Posted by: jgomori Posted date: September 15, 2022
By Jennifer Gomori, POJ Editor
The POLC and GELC were able to bring home some amazing increases for four units in Dickinson County with the help of a wage comparison study.
The Employer sought the wage study, which determined several Employees were being paid less than others in neighboring communities. The Unions negotiated with the County, which resulted in substantial wage increases for Dickinson County Patrol & Dispatch, Dickinson County Command Officers, Dickinson County Corrections Officers and some Dickinson County General Employees.
The POLC and GELC negotiated four-year agreements with additional 2 percent wage increases each year of the contracts in addition to the wage bumps based on the study. For Command, that amounted to a 20% increase effective Jan. 1, 2022; Patrol & Dispatch received 18 percent; and Corrections got a 12.5 percent boost in pay the first year.
“Dickinson County did a wage study over the past year and that wage study showed where they should be,” said POLC/GELC Labor Rep. John Stidham said. “That increased their wages considerably. On top of that, they gave them another two percent. It definitely benefited the Employees and the County too because they can now retain people, hopefully.”
Determining average raises across the board for Dickinson County General Employees was complicated due to the sheer number of types of positions in that unit. The wage study impacted each job classification differently.
“Increases were based on their jobs and the wage assigned to those jobs after the study was completed. Some of their people got much higher than 2 percent in first year,” said Stidham, who negotiated all the contracts. “The wage study increased the members’ wages up to 15 percent in the first year, with not every position receiving that large of an increase. Everybody got a guaranteed 2 percent on top of what that scale said they would be making in the first year.”
Command Local Union President Derek Dixon was thankful the County and POLC worked so well together. “Our County has been really fair with us,” Dixon said. “It was a very amicable negotiation, especially with the Command staff.”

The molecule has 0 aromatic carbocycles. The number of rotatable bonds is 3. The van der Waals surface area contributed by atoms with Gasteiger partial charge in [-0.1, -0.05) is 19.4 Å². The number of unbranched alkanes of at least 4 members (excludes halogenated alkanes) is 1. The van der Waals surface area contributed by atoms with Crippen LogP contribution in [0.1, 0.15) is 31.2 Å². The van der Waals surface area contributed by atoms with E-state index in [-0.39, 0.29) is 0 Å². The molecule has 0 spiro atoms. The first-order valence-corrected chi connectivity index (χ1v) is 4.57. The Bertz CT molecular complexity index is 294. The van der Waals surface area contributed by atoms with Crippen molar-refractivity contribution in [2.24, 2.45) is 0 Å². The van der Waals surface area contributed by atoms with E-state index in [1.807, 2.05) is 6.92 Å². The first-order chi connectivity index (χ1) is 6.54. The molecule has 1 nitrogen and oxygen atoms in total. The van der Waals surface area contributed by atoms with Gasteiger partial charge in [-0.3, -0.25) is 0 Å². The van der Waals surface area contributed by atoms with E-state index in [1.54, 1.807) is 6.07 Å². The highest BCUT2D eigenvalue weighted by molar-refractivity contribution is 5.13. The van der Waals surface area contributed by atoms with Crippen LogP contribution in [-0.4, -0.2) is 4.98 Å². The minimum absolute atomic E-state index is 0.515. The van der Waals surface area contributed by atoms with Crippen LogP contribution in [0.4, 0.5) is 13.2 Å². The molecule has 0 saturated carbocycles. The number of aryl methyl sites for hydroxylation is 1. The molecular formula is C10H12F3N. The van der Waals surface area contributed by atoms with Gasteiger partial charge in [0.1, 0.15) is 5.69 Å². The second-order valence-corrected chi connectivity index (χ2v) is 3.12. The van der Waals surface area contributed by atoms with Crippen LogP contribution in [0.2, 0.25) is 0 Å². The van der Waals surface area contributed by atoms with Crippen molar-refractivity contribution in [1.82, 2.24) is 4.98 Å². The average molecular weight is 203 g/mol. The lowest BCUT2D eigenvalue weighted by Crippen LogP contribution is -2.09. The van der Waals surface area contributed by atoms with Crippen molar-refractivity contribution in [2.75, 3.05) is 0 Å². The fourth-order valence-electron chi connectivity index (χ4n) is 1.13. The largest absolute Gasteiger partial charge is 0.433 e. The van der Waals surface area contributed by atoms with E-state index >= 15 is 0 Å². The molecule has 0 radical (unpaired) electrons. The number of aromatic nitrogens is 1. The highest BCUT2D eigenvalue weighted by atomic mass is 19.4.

The Command agreement resulted in pay raises every 6 months. “They broke it down every six months until Jan. 2025, then we will be at the full amount of the study plus the two percent on top of that,” Dixon said. “At the end of the contract they gave us a $9,000 raise from where we were before the contract. (Typically) you might have the base wage go up $4,000, where this one went up $9,000!”
Dickinson County Deputy Chris Smith, Local Union President for Patrol and Dispatch, touted the POLC for bringing Dispatch wages up to par. “The wage study really didn’t benefit Dispatch that well – about $1,000 a year for them. It was very minimal,” Smith said.
Stidham successfully negotiated increasing Dispatch wages to 80 percent of Patrol’s wages. Patrol’s wages jumped 18 percent in 2022, so that gave Dispatch a significant boost which should improve retention. Dispatchers were flocking to Dickinson County Courthouse for better paying positions from security to secretarial.
“We have lost quite a few Dispatchers to Courthouse positions,” Smith said. “Over time … they were losing so much ground. If you get a 2 percent wage increase, it just really wasn’t enough. Keeping it at that 80 percent of the Road Patrol wage bumps them up above those Courthouse positions. We knew we wanted to keep them above Courthouse people. That just makes sense with all the responsibilities they have.”
The public safety groups also received significant increases in uniform allowances. Corrections uniform allowance increased from $205 to $250 per quarter. “We doubled our uniform allotment from $205 to $400 per quarter,” Dixon said of Command, Patrol and Dispatch. “We’re very fortunate here with our County Administrator and the Board. We’ve always been reasonable with our requests as well.”
All public safety groups received a $100 a month increase – from $300 to $400 – for Employees opting out of medical coverage.
“We had several small things that all added up to more money,” Smith said of Patrol and Dispatch. “With different Call-in pay, if you’re forced to come in, you can potentially get double time in certain situations.”
Command was granted Overtime (OT) pay without stipulations. Previously, they could not use Sick Time in conjunction with OT and there was an 80-hour minimum. “If you worked 72 hours and you used 8 hours of Sick Time, you would get straight time until you worked 80 hours,” Dixon said of the prior requirement. “Anytime we work Overtime it is pretty much mandatory with Command. Anytime I work Overtime, it is Overtime now at the Overtime rate.”
“We’ve been very happy since switching to the POLC,” Dixon said of their membership since about 2008. “We were with the Wisconsin-based Union prior, but we’ve had nothing but good luck with the POLC. “They’re good at getting back to you and answering your questions. We’re in the Upper Peninsula and (the POLC Reps.) do make a point of swinging in whenever they’re around here to say, ‘Hi.’”